This article has been condensed for length, but the original can be found at https://medium.com/@realworld/realworlds-comprehensive-guide-to-adulting-during-coronavirus-366ad2e8fb9b.
Last updated: 6/3/2020
So this isn’t the Spring we had envisioned — whether it’s your final semester of college, or business as usual at the office, we’re living indoor, socially-distanced lives. Though this means your jeans are being neglected and your loungewear game is on-point, there are a few tough realities that have emerged with coronavirus . As your experts in all things ‘adulting’ — we’re here with the 411 on the “real world” impacts of COVID-19 broken down by topic.
The government gets what’s going on (they’re in charge of making the rules and enforcing them after all) and has called a national State of Emergency. With this, they’ve created a few allowances to ensure we can get by while we get better. So far, here are the details on the extended deadlines, reduced rates, and more:
Taxes — Tax Day is April 15th every year, but Tax Day 2020 has been postponed to July 15th. This means you don’t have to worry about filing or making any owed payments (although it’s still a good idea to file as early as possible). There are a few state or city taxes that might not be postponed (ex. property taxes), so be sure to double check on the policies that apply to you! If you expect a refund, you can file early and get the money sooner, rather than waiting until later in the Fall.
IDs/Driver’s Licenses — Many states are offering a 30–60 day extension on any expiring legal documents (think driver’s licenses, car registrations, etc…). This is state dependent, so be sure to check your state’s Department of Motor Vehicles website to get the facts right. They may also be are suspending late fees and are offering extended renewal deadlines.
Federal Student Loans — For at least 60 days, you will not owe any additional interest on your federal student loans. Regardless of what your interest rate was, it is 0% for the time being! For more information check out the Finance section above.
Unemployment — There are special unemployment requirements put in place when a disaster is declared. For more on unemployment, check out the Work Section.
The Stimulus — Signed into law on March 27th, The CARES Act has several implications, but one could make you up to $1,200 richer. Your payment amount is calculated based on your taxable income from your most recent tax filing (2019, or 2018 if you haven’t filed 2019 yet). Even if you made $0, you will receive the entire $1,200 payment, as long as you have a Social Security Number and bank account. The payments could take days or months to get to you, but 93.6% of tax filers can expect to see some sort of stipend! Use this tool to calculate based on your unique situation.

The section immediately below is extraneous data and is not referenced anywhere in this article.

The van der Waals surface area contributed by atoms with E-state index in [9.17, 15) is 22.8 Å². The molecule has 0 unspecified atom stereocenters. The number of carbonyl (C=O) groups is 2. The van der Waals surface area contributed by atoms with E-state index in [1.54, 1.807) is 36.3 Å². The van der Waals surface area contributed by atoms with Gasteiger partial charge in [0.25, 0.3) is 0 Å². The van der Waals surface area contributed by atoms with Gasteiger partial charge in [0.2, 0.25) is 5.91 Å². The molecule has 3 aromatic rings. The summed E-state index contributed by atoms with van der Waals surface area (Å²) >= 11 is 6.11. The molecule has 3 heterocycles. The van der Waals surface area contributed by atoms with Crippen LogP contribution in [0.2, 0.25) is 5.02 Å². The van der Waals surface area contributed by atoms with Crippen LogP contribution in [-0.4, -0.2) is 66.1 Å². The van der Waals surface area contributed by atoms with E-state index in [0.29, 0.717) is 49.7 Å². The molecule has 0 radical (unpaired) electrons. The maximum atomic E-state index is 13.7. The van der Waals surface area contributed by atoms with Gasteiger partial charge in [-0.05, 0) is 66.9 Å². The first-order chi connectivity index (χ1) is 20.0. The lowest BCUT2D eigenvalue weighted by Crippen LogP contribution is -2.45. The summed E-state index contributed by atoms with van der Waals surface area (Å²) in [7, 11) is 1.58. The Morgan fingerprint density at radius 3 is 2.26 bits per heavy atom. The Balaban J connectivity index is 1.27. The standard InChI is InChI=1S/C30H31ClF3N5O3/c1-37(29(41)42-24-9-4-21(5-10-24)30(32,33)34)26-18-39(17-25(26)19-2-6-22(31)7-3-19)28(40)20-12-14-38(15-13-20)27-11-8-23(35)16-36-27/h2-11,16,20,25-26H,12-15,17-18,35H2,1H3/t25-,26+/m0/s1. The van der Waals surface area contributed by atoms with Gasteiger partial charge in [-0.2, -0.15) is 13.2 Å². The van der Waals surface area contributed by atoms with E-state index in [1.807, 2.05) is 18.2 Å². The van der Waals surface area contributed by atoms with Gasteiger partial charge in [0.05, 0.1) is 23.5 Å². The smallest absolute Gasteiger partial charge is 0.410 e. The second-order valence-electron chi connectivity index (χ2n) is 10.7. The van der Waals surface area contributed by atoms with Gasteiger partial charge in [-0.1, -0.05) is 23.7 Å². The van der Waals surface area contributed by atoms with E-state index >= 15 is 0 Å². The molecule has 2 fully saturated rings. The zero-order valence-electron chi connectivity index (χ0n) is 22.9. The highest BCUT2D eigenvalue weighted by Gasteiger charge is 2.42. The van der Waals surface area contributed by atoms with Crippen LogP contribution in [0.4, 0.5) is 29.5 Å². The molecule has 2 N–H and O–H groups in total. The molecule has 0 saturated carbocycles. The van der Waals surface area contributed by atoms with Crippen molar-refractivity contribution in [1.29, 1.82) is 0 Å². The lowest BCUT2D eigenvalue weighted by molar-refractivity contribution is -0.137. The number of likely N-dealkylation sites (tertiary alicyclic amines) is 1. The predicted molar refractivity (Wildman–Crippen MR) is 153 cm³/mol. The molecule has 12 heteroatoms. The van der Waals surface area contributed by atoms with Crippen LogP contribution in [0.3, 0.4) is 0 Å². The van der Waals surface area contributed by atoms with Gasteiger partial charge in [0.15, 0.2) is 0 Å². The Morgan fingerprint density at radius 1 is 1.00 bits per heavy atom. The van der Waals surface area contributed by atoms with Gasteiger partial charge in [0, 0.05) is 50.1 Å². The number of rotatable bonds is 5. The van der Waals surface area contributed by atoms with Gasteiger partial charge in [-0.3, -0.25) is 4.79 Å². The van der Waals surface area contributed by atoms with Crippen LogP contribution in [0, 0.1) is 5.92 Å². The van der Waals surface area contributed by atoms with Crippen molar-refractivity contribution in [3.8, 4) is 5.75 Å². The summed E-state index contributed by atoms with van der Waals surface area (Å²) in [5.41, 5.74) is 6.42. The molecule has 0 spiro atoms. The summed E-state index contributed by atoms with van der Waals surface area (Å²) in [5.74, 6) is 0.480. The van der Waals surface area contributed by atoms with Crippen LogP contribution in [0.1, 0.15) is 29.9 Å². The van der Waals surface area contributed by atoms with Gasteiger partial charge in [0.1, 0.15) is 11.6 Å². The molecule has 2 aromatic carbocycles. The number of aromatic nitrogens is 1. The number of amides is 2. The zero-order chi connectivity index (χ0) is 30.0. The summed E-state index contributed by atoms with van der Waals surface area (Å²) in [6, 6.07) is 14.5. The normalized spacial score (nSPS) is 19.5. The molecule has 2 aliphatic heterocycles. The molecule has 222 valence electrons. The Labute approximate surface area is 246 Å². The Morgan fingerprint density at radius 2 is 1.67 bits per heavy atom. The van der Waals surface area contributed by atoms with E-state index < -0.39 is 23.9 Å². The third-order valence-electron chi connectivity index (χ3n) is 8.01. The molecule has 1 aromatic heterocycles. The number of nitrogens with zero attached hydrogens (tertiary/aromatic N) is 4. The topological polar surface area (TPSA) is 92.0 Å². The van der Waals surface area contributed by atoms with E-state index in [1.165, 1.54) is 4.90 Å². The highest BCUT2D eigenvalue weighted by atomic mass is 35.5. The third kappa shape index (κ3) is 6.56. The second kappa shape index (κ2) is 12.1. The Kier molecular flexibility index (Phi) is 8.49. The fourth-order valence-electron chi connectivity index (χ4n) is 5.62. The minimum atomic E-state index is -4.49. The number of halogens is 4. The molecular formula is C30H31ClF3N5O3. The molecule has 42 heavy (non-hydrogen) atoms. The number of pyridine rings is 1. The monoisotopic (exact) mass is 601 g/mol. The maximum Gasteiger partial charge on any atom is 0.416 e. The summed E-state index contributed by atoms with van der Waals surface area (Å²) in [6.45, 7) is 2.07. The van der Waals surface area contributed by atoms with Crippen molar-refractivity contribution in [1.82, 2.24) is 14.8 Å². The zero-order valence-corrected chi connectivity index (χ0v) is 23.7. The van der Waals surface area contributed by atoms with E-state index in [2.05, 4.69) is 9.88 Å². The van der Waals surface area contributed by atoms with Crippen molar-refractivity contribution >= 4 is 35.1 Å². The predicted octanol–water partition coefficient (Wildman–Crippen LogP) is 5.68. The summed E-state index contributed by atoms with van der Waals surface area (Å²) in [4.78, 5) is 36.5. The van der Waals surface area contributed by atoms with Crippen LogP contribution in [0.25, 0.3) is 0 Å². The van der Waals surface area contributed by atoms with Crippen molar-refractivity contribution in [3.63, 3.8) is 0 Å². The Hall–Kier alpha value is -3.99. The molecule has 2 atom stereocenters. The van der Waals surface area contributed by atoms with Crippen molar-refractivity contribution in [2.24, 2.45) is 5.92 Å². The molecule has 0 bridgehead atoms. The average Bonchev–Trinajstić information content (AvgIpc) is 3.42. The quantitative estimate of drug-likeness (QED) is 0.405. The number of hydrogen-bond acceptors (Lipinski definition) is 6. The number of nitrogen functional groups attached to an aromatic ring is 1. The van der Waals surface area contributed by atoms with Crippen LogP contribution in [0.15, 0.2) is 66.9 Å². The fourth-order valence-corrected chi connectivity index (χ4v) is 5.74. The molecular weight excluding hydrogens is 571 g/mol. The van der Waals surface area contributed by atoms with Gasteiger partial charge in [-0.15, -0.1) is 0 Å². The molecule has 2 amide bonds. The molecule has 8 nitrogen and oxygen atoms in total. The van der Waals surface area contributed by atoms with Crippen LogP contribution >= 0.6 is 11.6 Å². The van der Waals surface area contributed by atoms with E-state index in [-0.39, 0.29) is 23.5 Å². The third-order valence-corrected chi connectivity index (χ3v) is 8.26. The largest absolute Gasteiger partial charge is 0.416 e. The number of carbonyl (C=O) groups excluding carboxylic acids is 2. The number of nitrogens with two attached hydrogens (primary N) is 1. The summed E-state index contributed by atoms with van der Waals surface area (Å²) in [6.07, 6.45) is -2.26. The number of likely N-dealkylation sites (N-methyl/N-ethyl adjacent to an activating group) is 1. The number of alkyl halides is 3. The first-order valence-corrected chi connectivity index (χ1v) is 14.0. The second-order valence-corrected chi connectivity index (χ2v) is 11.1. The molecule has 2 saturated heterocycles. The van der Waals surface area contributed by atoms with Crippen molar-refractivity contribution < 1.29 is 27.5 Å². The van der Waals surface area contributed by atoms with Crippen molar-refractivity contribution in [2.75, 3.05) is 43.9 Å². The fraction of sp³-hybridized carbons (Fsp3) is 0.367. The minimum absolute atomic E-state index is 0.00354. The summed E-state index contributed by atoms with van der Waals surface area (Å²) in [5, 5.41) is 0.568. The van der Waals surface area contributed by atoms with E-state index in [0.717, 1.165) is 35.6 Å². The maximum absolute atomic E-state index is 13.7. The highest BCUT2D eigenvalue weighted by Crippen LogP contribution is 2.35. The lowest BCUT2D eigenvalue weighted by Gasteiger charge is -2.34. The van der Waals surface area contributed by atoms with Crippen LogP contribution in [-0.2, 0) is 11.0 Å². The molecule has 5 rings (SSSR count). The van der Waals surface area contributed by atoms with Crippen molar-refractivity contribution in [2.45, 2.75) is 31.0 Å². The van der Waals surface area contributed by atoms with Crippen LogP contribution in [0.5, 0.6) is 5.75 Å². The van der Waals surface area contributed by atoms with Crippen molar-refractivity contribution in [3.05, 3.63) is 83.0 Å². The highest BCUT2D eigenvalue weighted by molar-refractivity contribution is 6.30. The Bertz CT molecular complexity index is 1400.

- Independent Filers — If you made $75,000 or less and file independently, you can expect a $1,200 payment. For every $100 over that amount earned, your payment drops $5. For example, if you make $85,000, you will take home $700. If you make over $99,000/year you will not receive payment.
- Joint Filers — If you’re married and file jointly and have a combined income under $150,000, you can expect a joint payment of $2,400. And if you have dependents, you stand to get a higher payment ($500 per child under age 16). If your combined income surpasses $198,000/year you will not receive payment.
- Direct Deposit — How to get the money, you ask? Well if the government already has your banking information from a past tax filing, you’ll get the payment directly deposited into your checking account. There are ways to submit your direct deposit information online, but the IRS is warning citizens of fraud and theft possibilities. Otherwise, it will be a paper check via snail mail, going out starting on April 24th.
The IRS has created this vetted tool to track your stimulus check, regardless of direct deposit or mailing. Simply enter your SSN, DOB, and address and they can let you know where and when to expect your $$$.
If you’re having trouble receiving your stimulus payment, check out this resource for troubleshooting help.
We will be continuing to update this list with new developments. If there is anything we missed or you have advice to share with our community, please reach out to us at firstname.lastname@example.org. Stay safe and wash your hands!